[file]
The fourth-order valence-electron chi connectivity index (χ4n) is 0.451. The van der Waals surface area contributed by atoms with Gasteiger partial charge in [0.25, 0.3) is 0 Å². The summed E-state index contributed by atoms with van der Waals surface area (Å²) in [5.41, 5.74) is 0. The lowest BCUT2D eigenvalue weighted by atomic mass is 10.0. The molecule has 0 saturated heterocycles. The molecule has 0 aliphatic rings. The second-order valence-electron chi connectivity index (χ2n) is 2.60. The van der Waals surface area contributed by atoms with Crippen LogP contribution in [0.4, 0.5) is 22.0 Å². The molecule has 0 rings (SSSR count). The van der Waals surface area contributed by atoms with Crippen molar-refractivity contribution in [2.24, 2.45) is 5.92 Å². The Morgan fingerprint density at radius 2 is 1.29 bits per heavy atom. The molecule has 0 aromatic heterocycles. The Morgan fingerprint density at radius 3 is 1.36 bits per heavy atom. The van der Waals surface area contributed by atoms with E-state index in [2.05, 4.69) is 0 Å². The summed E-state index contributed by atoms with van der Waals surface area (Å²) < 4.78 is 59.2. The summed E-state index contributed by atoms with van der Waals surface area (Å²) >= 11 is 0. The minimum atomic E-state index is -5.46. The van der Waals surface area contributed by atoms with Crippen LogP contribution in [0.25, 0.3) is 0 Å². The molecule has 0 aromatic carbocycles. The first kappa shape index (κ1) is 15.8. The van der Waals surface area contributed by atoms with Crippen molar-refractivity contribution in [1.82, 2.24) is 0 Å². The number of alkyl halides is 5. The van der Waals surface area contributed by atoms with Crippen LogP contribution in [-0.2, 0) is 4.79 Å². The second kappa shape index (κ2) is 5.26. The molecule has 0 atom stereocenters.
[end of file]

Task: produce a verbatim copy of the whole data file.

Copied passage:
The fourth-order valence-electron chi connectivity index (χ4n) is 0.451. The van der Waals surface area contributed by atoms with Gasteiger partial charge in [0.25, 0.3) is 0 Å². The summed E-state index contributed by atoms with van der Waals surface area (Å²) in [5.41, 5.74) is 0. The lowest BCUT2D eigenvalue weighted by atomic mass is 10.0. The molecule has 0 saturated heterocycles. The molecule has 0 aliphatic rings. The second-order valence-electron chi connectivity index (χ2n) is 2.60. The van der Waals surface area contributed by atoms with Crippen LogP contribution in [0.4, 0.5) is 22.0 Å². The molecule has 0 rings (SSSR count). The van der Waals surface area contributed by atoms with Crippen molar-refractivity contribution in [2.24, 2.45) is 5.92 Å². The Morgan fingerprint density at radius 2 is 1.29 bits per heavy atom. The molecule has 0 aromatic heterocycles. The Morgan fingerprint density at radius 3 is 1.36 bits per heavy atom. The van der Waals surface area contributed by atoms with E-state index in [2.05, 4.69) is 0 Å². The summed E-state index contributed by atoms with van der Waals surface area (Å²) < 4.78 is 59.2. The summed E-state index contributed by atoms with van der Waals surface area (Å²) >= 11 is 0. The minimum atomic E-state index is -5.46. The van der Waals surface area contributed by atoms with Crippen LogP contribution in [0.25, 0.3) is 0 Å². The molecule has 0 aromatic carbocycles. The first kappa shape index (κ1) is 15.8. The van der Waals surface area contributed by atoms with Crippen molar-refractivity contribution in [1.82, 2.24) is 0 Å². The number of alkyl halides is 5. The van der Waals surface area contributed by atoms with Crippen LogP contribution in [-0.2, 0) is 4.79 Å². The second kappa shape index (κ2) is 5.26. The molecule has 0 atom stereocenters.